” Yes!” I thought then.
How little I knew at that time that I would need the traditions, the values (if not the identity) of the heritage for which I had little use. Little did I realize how sad it must have made my parents.
It’s a painful part of parenting, releasing the son or daughter that your heart still calls “my child”. As a mother whose children range in age from 7 to 30 now, I think how true the words from Gibran’s poem really are.
Their souls DO dwell in the house of tomorrow. As much as I love them, they stretch their wings, reaching for the sky, seeking to go forward, upward — to a place I cannot go.
Half of my offspring are young adults now, and I have come nearly full circle as I truly begin to understand the last stanza of Gibran’s poem:
“You are the bows from which your children as living arrows are sent forth. The Archer sees the mark upon the path of the infinite, and He bends you with His might that His arrows may go swift and far. Let your bending in the Archer’s hand be for gladness; For even as He loves the arrow that flies, so He loves also the bow that is stable.”
The sheer pleasure of having very little ones in my home is now a thing of yesterday. A wonderful, special season, that I will always remember, but which belongs to yesterday. I look at my youngest, who looks so much like me, and think,
“I must still be a stable bow for her and the rest who are still in the nest, that they may grow to be men and women who also will freely bend to the Archer’s Will.”
I sit by my fire alone.
It’s strange here.
A year ago, my third-born was bursting through the door, overstuffed college laundry bag in hand, ready for a week of “rest” in the “best bedroom ever,” along with eating the ultimate “Taylor ham and egg on an everything bagel” sandwich every morning of his time with us.
This afternoon, I was driving him to the airport. He is off to see his younger sister 2,726 miles away on the left coast.
A year ago, I was picking up my exhausted college baby girl up at the same airport, joy filling my heart as we chit-chatted on the way back to a house filled with family.
Today, my phone buzzes. “Can you send me Josh’s flight info? Also, can I have the famous jello salad recipe? I’m going to make it for Thursday.” She is headed to buy the ingredients to make her favorite Thanksgiving dish at a grocery store I don’t even know the name of.
A year ago, my oldest fed her baby our family-secret sweet potato casserole in the same booster seat we used for her, surrounded by oohs and aahs from cousins and great-grandparents.
On her commute home from teaching second-graders earlier, she chatters away on the phone. “When do you leave, Mom? I’m hoping to get my grad school papers done on Friday. We are just going to eat out with my mother-in-law on Thursday. I might make the family-secret sweet potato casserole just to have leftovers. ” Her two-year-old babbles in the background, “I want to go that way. I have a raccoon sticker. I see a tractor.”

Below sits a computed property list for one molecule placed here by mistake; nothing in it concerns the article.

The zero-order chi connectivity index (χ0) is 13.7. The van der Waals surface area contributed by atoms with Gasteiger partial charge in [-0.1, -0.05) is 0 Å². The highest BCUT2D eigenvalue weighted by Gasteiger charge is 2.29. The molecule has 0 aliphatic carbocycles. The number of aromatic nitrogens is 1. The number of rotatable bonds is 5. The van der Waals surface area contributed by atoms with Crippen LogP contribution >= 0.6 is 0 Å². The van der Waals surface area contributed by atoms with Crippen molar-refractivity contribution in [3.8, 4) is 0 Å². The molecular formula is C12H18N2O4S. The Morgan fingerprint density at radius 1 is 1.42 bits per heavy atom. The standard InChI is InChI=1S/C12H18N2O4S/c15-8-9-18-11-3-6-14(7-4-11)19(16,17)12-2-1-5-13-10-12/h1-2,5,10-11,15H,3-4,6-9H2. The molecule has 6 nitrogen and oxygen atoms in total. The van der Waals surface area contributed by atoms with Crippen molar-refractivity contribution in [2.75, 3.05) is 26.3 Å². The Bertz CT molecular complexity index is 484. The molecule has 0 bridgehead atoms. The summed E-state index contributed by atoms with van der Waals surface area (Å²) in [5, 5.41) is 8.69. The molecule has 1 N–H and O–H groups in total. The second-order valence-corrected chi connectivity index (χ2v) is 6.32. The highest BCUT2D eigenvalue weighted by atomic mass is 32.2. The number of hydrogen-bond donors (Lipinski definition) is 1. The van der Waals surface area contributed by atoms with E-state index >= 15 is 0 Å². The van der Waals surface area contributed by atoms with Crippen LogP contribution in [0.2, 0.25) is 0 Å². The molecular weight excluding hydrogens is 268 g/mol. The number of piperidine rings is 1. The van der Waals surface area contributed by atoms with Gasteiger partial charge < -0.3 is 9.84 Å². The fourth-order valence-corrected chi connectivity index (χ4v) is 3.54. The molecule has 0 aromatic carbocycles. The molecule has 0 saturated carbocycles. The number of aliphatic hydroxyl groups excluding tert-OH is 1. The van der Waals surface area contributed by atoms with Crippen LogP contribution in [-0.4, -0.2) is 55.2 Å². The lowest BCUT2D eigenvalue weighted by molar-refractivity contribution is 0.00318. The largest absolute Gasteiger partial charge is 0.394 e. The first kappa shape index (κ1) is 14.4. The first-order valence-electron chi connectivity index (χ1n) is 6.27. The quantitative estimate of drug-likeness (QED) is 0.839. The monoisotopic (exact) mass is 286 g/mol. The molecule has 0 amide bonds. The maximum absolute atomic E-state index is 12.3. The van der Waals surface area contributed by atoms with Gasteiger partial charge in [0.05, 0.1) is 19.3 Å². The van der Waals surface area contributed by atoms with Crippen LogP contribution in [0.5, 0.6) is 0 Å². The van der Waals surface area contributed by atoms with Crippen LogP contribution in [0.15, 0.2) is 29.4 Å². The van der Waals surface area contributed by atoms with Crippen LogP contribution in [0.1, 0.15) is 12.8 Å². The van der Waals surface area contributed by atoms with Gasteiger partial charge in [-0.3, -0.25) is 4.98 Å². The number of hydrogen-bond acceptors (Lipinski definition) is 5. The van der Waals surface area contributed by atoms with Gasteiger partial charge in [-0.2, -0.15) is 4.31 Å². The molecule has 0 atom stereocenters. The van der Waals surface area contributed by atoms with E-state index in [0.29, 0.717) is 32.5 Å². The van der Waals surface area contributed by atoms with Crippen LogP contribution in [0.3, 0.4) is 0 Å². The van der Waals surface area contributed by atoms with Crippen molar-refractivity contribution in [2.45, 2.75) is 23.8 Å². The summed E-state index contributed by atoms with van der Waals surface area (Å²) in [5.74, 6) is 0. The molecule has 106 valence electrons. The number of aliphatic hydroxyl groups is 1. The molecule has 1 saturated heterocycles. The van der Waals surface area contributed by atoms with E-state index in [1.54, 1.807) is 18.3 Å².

A year ago, the second child of my heart was on his way home from a land far away, new puppy in tow, ready to cuddle up on his favorite sofa, eat his favorite NJ pizza, and see his favorite friends.
“Just landed in Florida. I hope you have a wonderful week” lights up across my laptop screen on Sunday morning. He’s with his girlfriend spending the holiday with her family. I can’t even tell you what town he is in. Maybe somewhere near Palm Beach. Not sure.
I sit by my fire alone.
It’s strange here.
Feelings bubble to the surface, unlike any I’ve had before. I’m not sure what to make of them.
Thanksgiving has been together for 27 years. The three of us. Then the four of us. Then the five of us. Then the six of us. PLUS, a whole bunch (and I mean a WHOLE BUNCH) of other family and friends and anyone who wanted to join the mayhem.
Pies. Parade. Mashed potatoes. Dog show. Family-secret sweet potato casserole. Puzzles. Turkey. Football. Ham for those who hate turkey. Cousins. Gravy. Games. The famous jello salad. Beer-tasting. Pictures (the one at the top of this website being last year’s).
I sit by my fire alone.
It’s strange here.
No overflowing shopping bags filled with cranberry sauce and giant foil roasting pans. No beds being prepped for guests. No Costco runs for last-minute hors d’oeuvres. Not even one decoration in sight except a pumpkin candle burning slowly behind me.
My husband, away on business, calls in the middle of all the feelings. “You’re alone. How are you?”
“I’m okay.” I say. “I like it in many ways. I am glad for tonight. But I’m glad I will see you soon.”
Tomorrow, I hop on a plane myself to spend a few days with my parents. My man hops on his own plane the next day to join me. I won’t be alone for long.
But right now, this alone thing gives me space. Space to sit with my Savior and sort out this new normal I find myself in.
This new normal filled with sorrow that I am not seeing ANY of my four children. To shed the tears that need to flow.
This new normal filled with thanks that I am seeing my parents, my groom and a grieving childhood friend. To allow a warm smile to curl to my lips.
This new normal filled with bewilderment that this is actually where I find myself on the journey (I think Costco might send a search party). To sit quietly, a questioning “hmmm” filling my thoughts.
This new normal mostly filled with hope that I might have just done this mom thing okay. To embrace the idea that my kids are doing exactly what they are supposed to be doing: building lives of their own, going on new-found adventures, loving those they are with and best of all, making family-secret sweet potato casseroles and famous jello salads.
I sit by my fire alone.
It’s strange here.
But it’s really good.
I am grateful.